Hello and welcome to Teach Kids Chemistry! Today, we will be exploring one of the most fascinating elements in the periodic table – Helium. Helium is a colorless, odorless, and tasteless gas that is the second lightest element in the universe. It is also the second most abundant element in the observable universe, after hydrogen. In this overview, we will learn about the properties, uses, and interesting facts about helium. So, let’s dive in and discover the wonders of this amazing element!
The Periodic Element Helium Overview
Helium is a chemical element with the symbol He and atomic number 2. It has an atomic mass of 4.0026 u. Helium has 2 protons, 2 electrons, and usually 2 neutrons (although it can have 1 or 0 neutrons in some isotopes). It is located in period 1 and group 18 of the periodic table. Helium is a noble gas and is therefore classified as a nonmetal. It has a very low electronegativity and does not readily form compounds with other elements. Helium has a very low specific heat capacity, which means it requires very little energy to change its temperature. Its melting point is -272.2°C and its boiling point is -268.9°C. Helium is a gas at room temperature and pressure, and it is the second lightest element in the universe after hydrogen. Its density is very low, at 0.1785 g/L, which is why it is often used to fill balloons and airships. Helium is also used in cryogenics, as it can be cooled to very low temperatures without solidifying.
Everyday objects that contain the periodic element helium?
There are many everyday objects that contain chemicals or compounds that can be used to teach chemistry concepts. For example, water is a compound made up of two hydrogen atoms and one oxygen atom, and can be used to teach about chemical formulas and the properties of compounds. Salt, which is made up of sodium and chlorine ions, can be used to teach about ionic bonding and the properties of solutions. Baking soda, which is sodium bicarbonate, can be used to teach about chemical reactions and the properties of acids and bases. Other examples include vinegar, which is acetic acid, and aspirin, which is acetylsalicylic acid. By using everyday objects that contain chemicals, students can learn about chemistry concepts in a simple and relatable way.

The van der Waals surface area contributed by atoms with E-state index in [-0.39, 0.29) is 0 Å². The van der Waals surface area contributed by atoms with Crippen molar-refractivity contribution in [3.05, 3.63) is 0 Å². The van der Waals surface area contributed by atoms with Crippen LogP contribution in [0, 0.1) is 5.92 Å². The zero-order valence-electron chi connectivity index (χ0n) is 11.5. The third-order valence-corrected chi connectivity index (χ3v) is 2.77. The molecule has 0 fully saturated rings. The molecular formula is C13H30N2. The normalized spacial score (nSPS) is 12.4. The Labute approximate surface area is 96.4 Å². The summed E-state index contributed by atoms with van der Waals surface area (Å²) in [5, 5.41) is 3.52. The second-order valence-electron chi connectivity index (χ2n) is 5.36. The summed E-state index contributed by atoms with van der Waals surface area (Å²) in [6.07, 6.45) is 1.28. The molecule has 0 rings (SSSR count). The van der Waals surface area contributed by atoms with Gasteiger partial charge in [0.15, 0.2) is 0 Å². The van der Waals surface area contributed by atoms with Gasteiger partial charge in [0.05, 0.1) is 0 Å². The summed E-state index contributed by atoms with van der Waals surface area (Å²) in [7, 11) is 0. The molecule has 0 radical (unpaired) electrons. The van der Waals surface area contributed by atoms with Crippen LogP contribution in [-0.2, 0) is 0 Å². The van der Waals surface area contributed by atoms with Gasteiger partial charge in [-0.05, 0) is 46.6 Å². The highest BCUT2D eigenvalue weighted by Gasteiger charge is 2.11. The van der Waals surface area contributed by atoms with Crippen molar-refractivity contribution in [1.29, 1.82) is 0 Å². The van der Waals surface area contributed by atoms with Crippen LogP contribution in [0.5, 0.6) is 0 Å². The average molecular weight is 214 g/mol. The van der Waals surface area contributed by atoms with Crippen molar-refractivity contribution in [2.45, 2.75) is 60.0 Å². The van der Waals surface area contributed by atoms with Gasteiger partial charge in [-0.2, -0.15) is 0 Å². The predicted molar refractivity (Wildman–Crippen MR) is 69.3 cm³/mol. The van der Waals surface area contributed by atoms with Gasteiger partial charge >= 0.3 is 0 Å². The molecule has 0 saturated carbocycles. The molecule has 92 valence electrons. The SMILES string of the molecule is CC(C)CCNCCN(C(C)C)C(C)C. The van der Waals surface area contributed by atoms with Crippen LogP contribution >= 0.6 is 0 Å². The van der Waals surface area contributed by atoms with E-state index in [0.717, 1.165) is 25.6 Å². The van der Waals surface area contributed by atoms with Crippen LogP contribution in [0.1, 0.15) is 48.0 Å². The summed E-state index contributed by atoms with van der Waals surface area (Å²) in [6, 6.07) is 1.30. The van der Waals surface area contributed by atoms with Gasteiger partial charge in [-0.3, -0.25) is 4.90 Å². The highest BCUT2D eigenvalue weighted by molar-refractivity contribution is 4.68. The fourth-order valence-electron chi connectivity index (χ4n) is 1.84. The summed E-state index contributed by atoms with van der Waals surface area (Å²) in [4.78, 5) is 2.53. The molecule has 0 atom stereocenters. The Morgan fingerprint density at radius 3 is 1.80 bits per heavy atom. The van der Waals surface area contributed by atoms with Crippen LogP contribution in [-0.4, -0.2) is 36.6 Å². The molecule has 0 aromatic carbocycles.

Differences in the periodic element helium across states of matter
The state of an element can vary greatly depending on its temperature and pressure. At standard temperature and pressure (STP), most elements are either solids or gases. Solids have a fixed shape and volume, while gases have neither. As temperature and pressure increase, some solids can become liquids, which have a fixed volume but take the shape of their container. As temperature and pressure continue to increase, some liquids can become gases, which have neither a fixed shape nor volume. At extremely high temperatures and pressures, some gases can become plasmas, which are highly ionized and conductive. Plasmas are often found in stars and lightning bolts, and have unique properties such as the ability to emit light.
Is the periodic element helium dangerous or radioactive?
No, helium is not dangerous or radioactive. It is a non-toxic, non-flammable, and inert gas that is commonly used in balloons, blimps, and airships. Helium is the second lightest element in the periodic table and is produced by the radioactive decay of heavy elements such as uranium and thorium. It is also found in natural gas deposits and is extracted through a process called liquefaction. Helium has many important industrial and medical applications, including cooling and pressurizing rocket engines, MRI machines, and welding equipment. Overall, helium is a safe and useful element that poses no significant health or environmental risks.
Is the periodic element helium rare and expensive?
Helium is a relatively rare element on Earth, but it is not necessarily expensive. It is the second lightest element and is present in the atmosphere in small amounts. However, it is extracted from natural gas reserves and is widely used in various industries, including medical, scientific, and technological applications. While the cost of helium can vary depending on supply and demand, it is generally not considered an expensive element.
Learn about all the elements with a periodic table!